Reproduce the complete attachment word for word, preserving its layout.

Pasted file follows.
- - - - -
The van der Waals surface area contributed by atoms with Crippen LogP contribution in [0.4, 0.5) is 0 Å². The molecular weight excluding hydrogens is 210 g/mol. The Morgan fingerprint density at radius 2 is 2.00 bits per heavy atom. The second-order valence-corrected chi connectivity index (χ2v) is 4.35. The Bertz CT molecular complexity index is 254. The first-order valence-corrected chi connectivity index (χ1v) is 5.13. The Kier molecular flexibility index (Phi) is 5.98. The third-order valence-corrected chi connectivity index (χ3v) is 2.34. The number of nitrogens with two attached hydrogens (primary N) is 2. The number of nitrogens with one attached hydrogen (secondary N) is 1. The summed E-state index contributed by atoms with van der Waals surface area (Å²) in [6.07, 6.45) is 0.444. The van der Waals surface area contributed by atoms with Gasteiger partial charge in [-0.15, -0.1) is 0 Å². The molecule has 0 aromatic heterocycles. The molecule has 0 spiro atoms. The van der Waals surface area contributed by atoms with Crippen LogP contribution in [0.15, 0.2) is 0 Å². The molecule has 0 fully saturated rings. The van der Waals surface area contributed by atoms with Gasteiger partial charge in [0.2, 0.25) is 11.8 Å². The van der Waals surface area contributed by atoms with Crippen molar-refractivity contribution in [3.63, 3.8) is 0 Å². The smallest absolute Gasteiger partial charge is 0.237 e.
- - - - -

The van der Waals surface area contributed by atoms with Crippen LogP contribution in [0.4, 0.5) is 0 Å². The molecular weight excluding hydrogens is 210 g/mol. The Morgan fingerprint density at radius 2 is 2.00 bits per heavy atom. The second-order valence-corrected chi connectivity index (χ2v) is 4.35. The Bertz CT molecular complexity index is 254. The first-order valence-corrected chi connectivity index (χ1v) is 5.13. The Kier molecular flexibility index (Phi) is 5.98. The third-order valence-corrected chi connectivity index (χ3v) is 2.34. The number of nitrogens with two attached hydrogens (primary N) is 2. The number of nitrogens with one attached hydrogen (secondary N) is 1. The summed E-state index contributed by atoms with van der Waals surface area (Å²) in [6.07, 6.45) is 0.444. The van der Waals surface area contributed by atoms with Gasteiger partial charge in [-0.15, -0.1) is 0 Å². The molecule has 0 aromatic heterocycles. The molecule has 0 spiro atoms. The van der Waals surface area contributed by atoms with Crippen LogP contribution in [0.15, 0.2) is 0 Å². The molecule has 0 fully saturated rings. The van der Waals surface area contributed by atoms with Gasteiger partial charge in [0.2, 0.25) is 11.8 Å². The van der Waals surface area contributed by atoms with Crippen molar-refractivity contribution in [3.63, 3.8) is 0 Å². The smallest absolute Gasteiger partial charge is 0.237 e.